Even so, the new law drove more schools (whether public, private, religious, single sex or segregated) into the loan business than in decades past. Staff had to apply to set up a campus defense loan fund. They were supposed to supply 10 percent of the money available and collect payments to replenish the loan funds that interest charges were supposed to help grow.

The Eisenhower administration had to scramble to create a system for rolling out the hastily adopted yet complex National Defense Student Loan Program. The Office of Education, which had done little more than collect statistics for decades, frantically set up a new Financial Aid Branch, which recruited experienced campus financial aid officers to serve or volunteer their time to set up regulations and guidelines. But they refrained from establishing rules to determine students‘ eligibility for this much-needed assistance, because, from their point of view, it would duplicate the FAF, which a lot of East Coast schools already used.

Federal tuition assistance did little to make applying for and receiving help easier for parents and students. The defense loan program’s clunky bureaucracy never dampened families’ or campuses‘ enthusiasm for the program. No campus was forced to use the FAF, but a growing number of colleges and universities nationwide embraced its complex methods for determining need. And because the government allowed schools to decide how to award this aid, some staff members ignored what those forms revealed and used defense loans to sweeten their admissions offers to top students and athletes.

Nonetheless, lawmakers let campuses continue to decide how to distribute new federal tuition assistance programs included in the 1965 Higher Education Act. That additional help included work-study opportunities, small grants, defense loans and loans available through the new Guaranteed Student Loan Program, which the Johnson administration and its congressional allies hoped would jump-start a student loan industry capable of creating more equal educational opportunities for everyone.

But it didn’t. Financial aid officers continued to focus aid on White men, not women and students of color, who remained the most in need. So when Congress reauthorized the HEA in 1972, it included Title IX to guarantee equal educational opportunities for women, and small scholarships, now known as Pell grants, directly awarded by the government to low-income undergraduates, who then and now remain more likely to be citizens of color. Yet, Pell grants did not truly address the need to equitably fund higher education. Campus financial aid and admissions offices retained much of the power to decide who gets what kind of tuition assistance. Even worse, beginning in the 1970s, states started slashing funding for universities, knowing that public colleges and universities could just increase fees to compensate for the cuts.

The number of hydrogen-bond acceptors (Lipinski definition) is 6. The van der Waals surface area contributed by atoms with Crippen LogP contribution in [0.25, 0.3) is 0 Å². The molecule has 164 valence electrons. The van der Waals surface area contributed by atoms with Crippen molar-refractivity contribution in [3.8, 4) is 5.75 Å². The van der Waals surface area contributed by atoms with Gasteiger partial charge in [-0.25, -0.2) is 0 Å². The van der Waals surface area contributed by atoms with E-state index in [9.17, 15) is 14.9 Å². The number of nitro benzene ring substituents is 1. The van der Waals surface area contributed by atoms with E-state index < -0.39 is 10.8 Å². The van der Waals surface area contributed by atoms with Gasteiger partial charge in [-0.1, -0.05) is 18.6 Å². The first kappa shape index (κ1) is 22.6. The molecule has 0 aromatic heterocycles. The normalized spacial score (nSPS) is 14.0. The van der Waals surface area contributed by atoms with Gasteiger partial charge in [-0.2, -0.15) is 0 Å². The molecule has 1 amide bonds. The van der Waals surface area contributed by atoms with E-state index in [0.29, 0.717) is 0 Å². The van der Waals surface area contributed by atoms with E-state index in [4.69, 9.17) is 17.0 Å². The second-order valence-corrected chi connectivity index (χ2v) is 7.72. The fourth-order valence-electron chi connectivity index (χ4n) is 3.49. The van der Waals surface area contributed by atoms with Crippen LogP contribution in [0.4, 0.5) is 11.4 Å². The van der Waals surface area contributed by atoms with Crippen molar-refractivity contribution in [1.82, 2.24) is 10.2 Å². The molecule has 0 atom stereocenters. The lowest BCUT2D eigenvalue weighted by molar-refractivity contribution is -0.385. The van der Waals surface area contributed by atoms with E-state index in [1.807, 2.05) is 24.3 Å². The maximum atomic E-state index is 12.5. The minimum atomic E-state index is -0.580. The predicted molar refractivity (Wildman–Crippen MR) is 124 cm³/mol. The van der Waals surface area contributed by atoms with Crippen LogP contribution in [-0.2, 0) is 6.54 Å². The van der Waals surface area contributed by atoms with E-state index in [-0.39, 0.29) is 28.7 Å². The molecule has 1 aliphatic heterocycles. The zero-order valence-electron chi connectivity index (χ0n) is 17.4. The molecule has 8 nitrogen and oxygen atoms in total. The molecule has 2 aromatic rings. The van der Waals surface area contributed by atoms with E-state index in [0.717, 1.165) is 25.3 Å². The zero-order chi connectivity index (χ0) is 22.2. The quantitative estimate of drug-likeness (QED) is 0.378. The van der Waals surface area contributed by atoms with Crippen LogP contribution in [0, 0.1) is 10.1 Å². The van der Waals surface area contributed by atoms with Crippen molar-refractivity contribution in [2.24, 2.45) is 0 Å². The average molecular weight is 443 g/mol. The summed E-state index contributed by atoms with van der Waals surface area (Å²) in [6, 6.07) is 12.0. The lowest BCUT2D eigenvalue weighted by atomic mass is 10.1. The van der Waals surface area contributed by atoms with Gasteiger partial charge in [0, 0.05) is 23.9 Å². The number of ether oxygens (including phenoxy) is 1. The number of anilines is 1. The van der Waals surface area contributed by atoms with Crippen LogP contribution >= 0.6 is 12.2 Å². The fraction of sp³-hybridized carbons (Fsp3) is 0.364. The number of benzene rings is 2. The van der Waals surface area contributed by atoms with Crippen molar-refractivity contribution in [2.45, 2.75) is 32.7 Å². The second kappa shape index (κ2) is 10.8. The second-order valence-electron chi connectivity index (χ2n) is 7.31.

And the process of figuring out how to pay for college didn’t become any easier either. Many campuses continued using the FAF until 1992, when Congress created the FAFSA, a government form, to standardize the process of applying for the federal aid available. But the form unlocking access to federal loans was no more easy to use than what Eisenhower’s aides had thought was fine decades before.

This convoluted system’s consequences became clear when the 2008 HEA reauthorization forced lenders and campuses to turn over more information about who gets what kind of help covering college costs. Numerous studies revealed that low-income students, particularly women of color, have to borrow more even though colleges regularly give scholarships or discounts to more privileged applicants.

Those revelations have led many Americans to declare student loan forgiveness a matter of economic and social justice. However, wiping out already-incurred debt won’t change the overly complex and unequal system. That requires some form of more direct public financing — be it eliminating tuition or some other method. What we have now manages to stress students and parents with an overly complex process while still leaving a lot of colleges and universities underfunded.